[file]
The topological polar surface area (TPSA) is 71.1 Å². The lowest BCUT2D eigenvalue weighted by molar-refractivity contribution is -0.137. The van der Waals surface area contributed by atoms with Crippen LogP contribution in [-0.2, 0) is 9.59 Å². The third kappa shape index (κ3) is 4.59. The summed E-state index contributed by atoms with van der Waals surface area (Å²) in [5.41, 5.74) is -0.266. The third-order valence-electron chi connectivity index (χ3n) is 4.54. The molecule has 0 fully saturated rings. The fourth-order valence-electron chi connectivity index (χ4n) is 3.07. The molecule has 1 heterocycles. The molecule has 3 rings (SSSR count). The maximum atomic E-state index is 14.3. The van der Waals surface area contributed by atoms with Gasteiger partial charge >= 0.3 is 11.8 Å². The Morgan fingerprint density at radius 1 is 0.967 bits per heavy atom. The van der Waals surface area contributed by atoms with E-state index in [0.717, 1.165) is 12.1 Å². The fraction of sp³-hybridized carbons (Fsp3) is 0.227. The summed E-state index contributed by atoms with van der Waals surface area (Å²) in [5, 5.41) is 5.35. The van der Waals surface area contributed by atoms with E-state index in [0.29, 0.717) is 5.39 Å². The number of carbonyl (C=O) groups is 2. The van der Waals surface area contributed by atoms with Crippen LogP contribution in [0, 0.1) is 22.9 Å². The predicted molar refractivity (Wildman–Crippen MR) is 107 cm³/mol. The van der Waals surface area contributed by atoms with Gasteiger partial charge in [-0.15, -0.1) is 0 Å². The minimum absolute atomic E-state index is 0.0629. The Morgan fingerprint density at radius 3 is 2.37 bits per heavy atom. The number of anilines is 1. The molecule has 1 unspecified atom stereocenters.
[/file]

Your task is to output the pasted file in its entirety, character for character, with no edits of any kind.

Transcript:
The topological polar surface area (TPSA) is 71.1 Å². The lowest BCUT2D eigenvalue weighted by molar-refractivity contribution is -0.137. The van der Waals surface area contributed by atoms with Crippen LogP contribution in [-0.2, 0) is 9.59 Å². The third kappa shape index (κ3) is 4.59. The summed E-state index contributed by atoms with van der Waals surface area (Å²) in [5.41, 5.74) is -0.266. The third-order valence-electron chi connectivity index (χ3n) is 4.54. The molecule has 0 fully saturated rings. The fourth-order valence-electron chi connectivity index (χ4n) is 3.07. The molecule has 1 heterocycles. The molecule has 3 rings (SSSR count). The maximum atomic E-state index is 14.3. The van der Waals surface area contributed by atoms with Gasteiger partial charge >= 0.3 is 11.8 Å². The Morgan fingerprint density at radius 1 is 0.967 bits per heavy atom. The van der Waals surface area contributed by atoms with E-state index in [0.717, 1.165) is 12.1 Å². The fraction of sp³-hybridized carbons (Fsp3) is 0.227. The summed E-state index contributed by atoms with van der Waals surface area (Å²) in [5, 5.41) is 5.35. The van der Waals surface area contributed by atoms with E-state index in [0.29, 0.717) is 5.39 Å². The number of carbonyl (C=O) groups is 2. The van der Waals surface area contributed by atoms with Crippen LogP contribution in [0, 0.1) is 22.9 Å². The predicted molar refractivity (Wildman–Crippen MR) is 107 cm³/mol. The van der Waals surface area contributed by atoms with Gasteiger partial charge in [-0.15, -0.1) is 0 Å². The minimum absolute atomic E-state index is 0.0629. The Morgan fingerprint density at radius 3 is 2.37 bits per heavy atom. The number of anilines is 1. The molecule has 1 unspecified atom stereocenters.